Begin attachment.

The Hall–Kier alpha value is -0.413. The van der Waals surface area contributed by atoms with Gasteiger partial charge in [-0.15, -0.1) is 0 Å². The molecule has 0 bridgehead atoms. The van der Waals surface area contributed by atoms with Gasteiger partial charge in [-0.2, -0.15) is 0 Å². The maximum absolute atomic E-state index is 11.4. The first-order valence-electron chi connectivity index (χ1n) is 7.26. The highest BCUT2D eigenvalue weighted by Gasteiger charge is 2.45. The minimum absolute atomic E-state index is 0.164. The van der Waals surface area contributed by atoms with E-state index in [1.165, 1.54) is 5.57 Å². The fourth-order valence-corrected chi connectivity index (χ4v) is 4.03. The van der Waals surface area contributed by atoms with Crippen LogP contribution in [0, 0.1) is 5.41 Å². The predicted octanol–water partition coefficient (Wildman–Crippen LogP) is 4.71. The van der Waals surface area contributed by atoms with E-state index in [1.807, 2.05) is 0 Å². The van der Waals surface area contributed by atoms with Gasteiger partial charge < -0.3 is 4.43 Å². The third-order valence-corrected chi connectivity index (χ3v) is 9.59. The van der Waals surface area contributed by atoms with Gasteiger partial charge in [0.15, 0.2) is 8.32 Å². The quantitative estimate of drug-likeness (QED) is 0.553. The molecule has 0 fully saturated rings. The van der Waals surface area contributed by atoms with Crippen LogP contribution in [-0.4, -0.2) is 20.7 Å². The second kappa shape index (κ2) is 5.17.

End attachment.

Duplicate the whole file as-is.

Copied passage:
The Hall–Kier alpha value is -0.413. The van der Waals surface area contributed by atoms with Gasteiger partial charge in [-0.15, -0.1) is 0 Å². The molecule has 0 bridgehead atoms. The van der Waals surface area contributed by atoms with Gasteiger partial charge in [-0.2, -0.15) is 0 Å². The maximum absolute atomic E-state index is 11.4. The first-order valence-electron chi connectivity index (χ1n) is 7.26. The highest BCUT2D eigenvalue weighted by Gasteiger charge is 2.45. The minimum absolute atomic E-state index is 0.164. The van der Waals surface area contributed by atoms with E-state index in [1.165, 1.54) is 5.57 Å². The fourth-order valence-corrected chi connectivity index (χ4v) is 4.03. The van der Waals surface area contributed by atoms with Crippen LogP contribution in [0, 0.1) is 5.41 Å². The predicted octanol–water partition coefficient (Wildman–Crippen LogP) is 4.71. The van der Waals surface area contributed by atoms with E-state index in [1.807, 2.05) is 0 Å². The van der Waals surface area contributed by atoms with Gasteiger partial charge < -0.3 is 4.43 Å². The third-order valence-corrected chi connectivity index (χ3v) is 9.59. The van der Waals surface area contributed by atoms with Gasteiger partial charge in [0.15, 0.2) is 8.32 Å². The quantitative estimate of drug-likeness (QED) is 0.553. The molecule has 0 fully saturated rings. The van der Waals surface area contributed by atoms with Crippen LogP contribution in [-0.4, -0.2) is 20.7 Å². The second kappa shape index (κ2) is 5.17.